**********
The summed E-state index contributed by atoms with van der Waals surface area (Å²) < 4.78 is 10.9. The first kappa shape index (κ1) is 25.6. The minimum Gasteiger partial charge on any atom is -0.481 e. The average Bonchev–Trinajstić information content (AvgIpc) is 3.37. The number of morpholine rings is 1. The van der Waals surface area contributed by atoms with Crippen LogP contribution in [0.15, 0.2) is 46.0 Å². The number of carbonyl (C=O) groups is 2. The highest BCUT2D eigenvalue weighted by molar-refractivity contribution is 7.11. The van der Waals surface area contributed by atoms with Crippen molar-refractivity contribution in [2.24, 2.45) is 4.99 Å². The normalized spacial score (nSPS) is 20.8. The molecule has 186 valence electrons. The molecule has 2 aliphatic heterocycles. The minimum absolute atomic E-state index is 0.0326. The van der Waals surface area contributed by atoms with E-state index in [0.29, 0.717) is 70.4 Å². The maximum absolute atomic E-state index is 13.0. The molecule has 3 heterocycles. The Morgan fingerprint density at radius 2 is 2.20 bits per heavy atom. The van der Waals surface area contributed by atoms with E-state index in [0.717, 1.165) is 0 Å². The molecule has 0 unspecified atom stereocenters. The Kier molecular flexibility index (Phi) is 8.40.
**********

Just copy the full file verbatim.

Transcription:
The summed E-state index contributed by atoms with van der Waals surface area (Å²) < 4.78 is 10.9. The first kappa shape index (κ1) is 25.6. The minimum Gasteiger partial charge on any atom is -0.481 e. The average Bonchev–Trinajstić information content (AvgIpc) is 3.37. The number of morpholine rings is 1. The van der Waals surface area contributed by atoms with Crippen LogP contribution in [0.15, 0.2) is 46.0 Å². The number of carbonyl (C=O) groups is 2. The highest BCUT2D eigenvalue weighted by molar-refractivity contribution is 7.11. The van der Waals surface area contributed by atoms with Crippen molar-refractivity contribution in [2.24, 2.45) is 4.99 Å². The normalized spacial score (nSPS) is 20.8. The molecule has 186 valence electrons. The molecule has 2 aliphatic heterocycles. The minimum absolute atomic E-state index is 0.0326. The van der Waals surface area contributed by atoms with E-state index in [0.29, 0.717) is 70.4 Å². The maximum absolute atomic E-state index is 13.0. The molecule has 3 heterocycles. The Morgan fingerprint density at radius 2 is 2.20 bits per heavy atom. The van der Waals surface area contributed by atoms with E-state index in [0.717, 1.165) is 0 Å². The molecule has 0 unspecified atom stereocenters. The Kier molecular flexibility index (Phi) is 8.40.